You can pick up a box of Bowman Draft Picks & Prospects for $62.95 on eBay, but I wouldn’t recommend it. I remember paying less than that, but I can’t recall the exact amount. I don’t think that this product is worth buying until the price drops below $50. The product has potential, but it really suffers from the lack of big-name draft picks. I’m hoping that Razor goes out of business before the end of 2009 so that Topps can once again make a great draft pick set. I’d also like to see a simpler set configuration in the future. Do we really need regular Bowman cards? Why not just make all of the cards chrome? And of course, I’d like to see many more refractors than what I received in my box.
Only 9 more days until the most anticipated (by me) baseball card product of the year is released – 2009 Topps Heritage!
I ordered two hobby boxes from Captain Collect on eBay today, and hopefully I’ll have them in my hands as soon as possible after the release date. I am psyched! I will open the boxes on video, and post the video to YouTube and the blog on the day that I receive them.
Here’s Topps’ preview video to get you ready for what’s to come:
You can also check out the checklist here. I am excited that both Evan Longoria and Scott Kazmir will be featured on New Age Performers inserts!
It’ll be like Christmas in February – or all eight nights of Hannukah in February!
My Evan Longoria collection has now reached 92 different cards, surpassing the number of Tim Lincecum cards that Bailey from The Nennth Inning has. Here are a couple of recent acquisitions that I wanted to share on my blog…
First, here is Longoria’s exclusive mini from 2008 Allen & Ginter:
This is a pretty cool card to own. It’s one of the cards that could be pulled from a rip card. It’s called an “exclusive mini” because it’s only available as a mini; there is no full-size version of the card. This is definitely one of the more limited 2008 Evan Longoria rookie cards. I really like the picture on the card, and I wish that Topps had chosen to use it for Longoria’s regular Allen & Ginter card. Instead they used a picture that makes it look like he’s asleep:
The second card that I wanted to show off is the card that I think will go down as the best Evan Longoria rookie card from 2008, the autograph card from Upper Deck Ultimate with the autograph on a jumbo swatch of a game-used jersey. My card is #42/99:
You might recall that this is the same card that I posted about a few weeks ago when someone was selling a purported “1/1” copy of the card on eBay and asking for $2,999.99 with “Buy it Now”. It wasn’t really a 1/1, but the serial number was 3, which is Longoria’s jersey number. The seller didn’t sell it with the ridiculous “Buy it Now” price, but then he relisted it and sold it for $255. I am proud to say that my card is also a “1/1” because its serial number is 42, which is the number of runs that Longoria scored for Long Beach State in 2006. It cost me $132.50. Yes, that’s a lot, but it’s not much more than a hobby box of Ultimate would cost me, and I got the card that I wanted. And like I said, this is the best 2008 Longoria rookie out there, in my opinion, and it’s limited to only 99 copies.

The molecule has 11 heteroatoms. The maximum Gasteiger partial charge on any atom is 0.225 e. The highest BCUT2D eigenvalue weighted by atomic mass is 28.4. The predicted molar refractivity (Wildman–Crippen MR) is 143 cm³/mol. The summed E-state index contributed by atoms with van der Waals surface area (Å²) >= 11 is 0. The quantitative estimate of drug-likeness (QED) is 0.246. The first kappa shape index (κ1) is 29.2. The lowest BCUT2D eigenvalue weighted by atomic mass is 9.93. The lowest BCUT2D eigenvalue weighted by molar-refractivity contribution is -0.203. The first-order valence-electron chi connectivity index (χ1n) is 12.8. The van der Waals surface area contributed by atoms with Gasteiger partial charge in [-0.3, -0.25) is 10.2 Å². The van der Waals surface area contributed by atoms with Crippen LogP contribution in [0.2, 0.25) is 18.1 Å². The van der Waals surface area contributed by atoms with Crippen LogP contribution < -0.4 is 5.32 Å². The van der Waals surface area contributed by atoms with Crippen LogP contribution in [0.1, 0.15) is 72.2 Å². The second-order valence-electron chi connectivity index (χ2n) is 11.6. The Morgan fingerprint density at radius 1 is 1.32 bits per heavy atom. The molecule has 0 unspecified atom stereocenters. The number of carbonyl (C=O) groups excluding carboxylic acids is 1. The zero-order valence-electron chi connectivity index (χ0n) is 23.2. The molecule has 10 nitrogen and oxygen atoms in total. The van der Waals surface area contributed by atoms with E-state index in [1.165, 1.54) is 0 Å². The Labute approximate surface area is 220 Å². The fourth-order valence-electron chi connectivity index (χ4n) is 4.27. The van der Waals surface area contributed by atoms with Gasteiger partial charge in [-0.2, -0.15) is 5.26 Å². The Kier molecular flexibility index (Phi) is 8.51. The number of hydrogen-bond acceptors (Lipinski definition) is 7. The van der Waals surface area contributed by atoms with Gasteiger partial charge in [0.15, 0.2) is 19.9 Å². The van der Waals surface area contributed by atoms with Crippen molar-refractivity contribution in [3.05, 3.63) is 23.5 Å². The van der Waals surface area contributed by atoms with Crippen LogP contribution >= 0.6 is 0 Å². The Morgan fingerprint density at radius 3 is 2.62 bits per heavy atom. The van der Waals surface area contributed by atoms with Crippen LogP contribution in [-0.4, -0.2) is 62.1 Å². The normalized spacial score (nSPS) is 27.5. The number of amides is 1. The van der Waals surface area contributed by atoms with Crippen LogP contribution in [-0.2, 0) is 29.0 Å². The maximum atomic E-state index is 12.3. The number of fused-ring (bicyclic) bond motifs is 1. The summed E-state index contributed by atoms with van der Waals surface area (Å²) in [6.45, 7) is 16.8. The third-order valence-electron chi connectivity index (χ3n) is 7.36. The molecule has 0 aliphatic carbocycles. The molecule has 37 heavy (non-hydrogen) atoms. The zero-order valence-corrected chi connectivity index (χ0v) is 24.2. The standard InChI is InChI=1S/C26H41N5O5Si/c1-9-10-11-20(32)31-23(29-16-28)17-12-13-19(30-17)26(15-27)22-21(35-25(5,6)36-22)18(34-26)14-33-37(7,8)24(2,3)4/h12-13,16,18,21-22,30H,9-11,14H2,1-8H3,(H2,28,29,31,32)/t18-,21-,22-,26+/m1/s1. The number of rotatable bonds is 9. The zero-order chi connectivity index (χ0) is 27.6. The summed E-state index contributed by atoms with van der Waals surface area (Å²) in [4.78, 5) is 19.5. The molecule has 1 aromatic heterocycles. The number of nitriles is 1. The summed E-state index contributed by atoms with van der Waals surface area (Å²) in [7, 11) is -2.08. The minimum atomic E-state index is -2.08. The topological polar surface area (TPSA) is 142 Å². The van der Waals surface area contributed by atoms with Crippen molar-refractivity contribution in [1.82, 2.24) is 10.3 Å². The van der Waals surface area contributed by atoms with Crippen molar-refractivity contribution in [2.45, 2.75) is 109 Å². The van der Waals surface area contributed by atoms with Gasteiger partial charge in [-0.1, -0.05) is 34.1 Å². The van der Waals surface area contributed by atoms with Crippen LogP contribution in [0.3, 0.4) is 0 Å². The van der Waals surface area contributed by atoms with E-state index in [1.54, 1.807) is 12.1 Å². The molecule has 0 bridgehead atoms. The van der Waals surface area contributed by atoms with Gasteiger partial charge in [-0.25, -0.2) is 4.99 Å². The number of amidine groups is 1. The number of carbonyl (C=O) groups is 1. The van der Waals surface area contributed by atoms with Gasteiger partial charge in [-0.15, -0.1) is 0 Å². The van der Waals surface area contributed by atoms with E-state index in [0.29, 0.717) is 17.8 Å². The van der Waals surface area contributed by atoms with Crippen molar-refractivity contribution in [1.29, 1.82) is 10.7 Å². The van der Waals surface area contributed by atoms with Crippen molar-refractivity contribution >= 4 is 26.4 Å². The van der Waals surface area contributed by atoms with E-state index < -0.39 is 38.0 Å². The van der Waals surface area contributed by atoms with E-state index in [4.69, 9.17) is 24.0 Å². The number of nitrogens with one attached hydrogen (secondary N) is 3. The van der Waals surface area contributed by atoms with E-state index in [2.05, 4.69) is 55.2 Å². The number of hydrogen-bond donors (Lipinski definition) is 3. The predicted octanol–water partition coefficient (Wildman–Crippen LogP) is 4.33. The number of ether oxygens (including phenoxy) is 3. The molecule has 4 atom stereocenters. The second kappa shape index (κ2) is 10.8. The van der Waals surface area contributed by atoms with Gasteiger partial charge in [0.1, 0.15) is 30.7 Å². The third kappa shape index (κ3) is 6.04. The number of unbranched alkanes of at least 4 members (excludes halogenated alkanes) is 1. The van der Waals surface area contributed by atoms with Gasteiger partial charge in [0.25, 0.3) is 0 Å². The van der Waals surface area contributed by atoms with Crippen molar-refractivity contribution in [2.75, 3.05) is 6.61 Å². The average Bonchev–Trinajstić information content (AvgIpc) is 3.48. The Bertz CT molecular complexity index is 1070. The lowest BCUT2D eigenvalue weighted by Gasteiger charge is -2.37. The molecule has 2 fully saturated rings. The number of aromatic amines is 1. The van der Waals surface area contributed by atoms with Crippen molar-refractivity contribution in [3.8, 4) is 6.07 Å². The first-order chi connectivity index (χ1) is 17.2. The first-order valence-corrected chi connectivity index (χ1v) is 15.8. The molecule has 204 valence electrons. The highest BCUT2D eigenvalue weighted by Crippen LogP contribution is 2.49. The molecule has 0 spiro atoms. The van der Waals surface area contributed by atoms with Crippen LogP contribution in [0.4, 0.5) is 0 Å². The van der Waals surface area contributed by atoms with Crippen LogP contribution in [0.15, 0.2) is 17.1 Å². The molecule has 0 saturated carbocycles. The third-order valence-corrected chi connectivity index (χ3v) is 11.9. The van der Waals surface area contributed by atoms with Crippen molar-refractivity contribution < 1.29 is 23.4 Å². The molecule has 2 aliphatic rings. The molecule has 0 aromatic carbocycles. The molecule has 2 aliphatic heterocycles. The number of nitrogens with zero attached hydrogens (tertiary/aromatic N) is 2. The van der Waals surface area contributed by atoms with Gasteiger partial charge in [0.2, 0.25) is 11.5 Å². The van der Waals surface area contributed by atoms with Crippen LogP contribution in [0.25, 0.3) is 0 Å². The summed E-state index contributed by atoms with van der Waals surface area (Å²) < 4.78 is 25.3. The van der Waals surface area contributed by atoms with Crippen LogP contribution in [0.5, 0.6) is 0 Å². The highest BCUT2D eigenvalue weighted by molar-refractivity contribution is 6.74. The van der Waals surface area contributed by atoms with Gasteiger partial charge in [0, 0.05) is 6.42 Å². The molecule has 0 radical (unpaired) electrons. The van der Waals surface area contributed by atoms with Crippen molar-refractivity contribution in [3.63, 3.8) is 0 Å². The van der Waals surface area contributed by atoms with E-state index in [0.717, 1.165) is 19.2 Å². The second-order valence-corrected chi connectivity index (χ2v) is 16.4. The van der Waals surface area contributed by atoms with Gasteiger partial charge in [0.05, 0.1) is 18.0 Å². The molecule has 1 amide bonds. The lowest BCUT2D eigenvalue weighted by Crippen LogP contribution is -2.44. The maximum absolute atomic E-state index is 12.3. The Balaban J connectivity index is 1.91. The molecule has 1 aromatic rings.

Continuing with the theme of buying cards that I really want instead of spending a lot of money on boxes of cards that I’ll be disappointed with, check out a card that I recently bought on eBay and received earlier this week:
That’s an autograph of one of my heroes, Keith Olbermann, #71/100, from 2009 Topps American Heritage. I think he has a great looking signature. American Heritage is an interesting product. I have a strong interest in American history, but I’m waiting for the price of boxes to come down a little bit more before I start collecting it. But as soon as I found out about this card, I knew that I wanted to own it. So I headed to eBay, and I was able to obtain it for just a little over $30.
Keith Olbermann is someone who people either love or hate, depending on their political ideology. Since I just called Olbermann a hero, you can tell which side of the fence I’m on. I’ve been a fan of his since the early 1990s when he formed the most entertaining partnership of Sports Center anchors of all-time with Dan Patrick. After he left ESPN in 1997, Olbermann bounced around between several different networks until he found a home on MSNBC as the host of Countdown with Keith Olbermann in 2003. The show wasn’t very successful when it first started, but then a few years ago, Olbermann started his “Special Comments”, in which he delivers strongly worded criticism of political figures who have led the country and the world down the wrong path. The most frequent recipient of his Special Comments is former President George W. Bush. After that, the show’s popularity began to skyrocket, as Olbermann began to fill a much-needed role as a left-leaning political talk show host, to counterbalance prominent right-leaning hosts like Bill O’Reilly and Sean Hannity on other networks. Olbermann is also one of the co-hosts of NBC’s Sunday night football pregame show.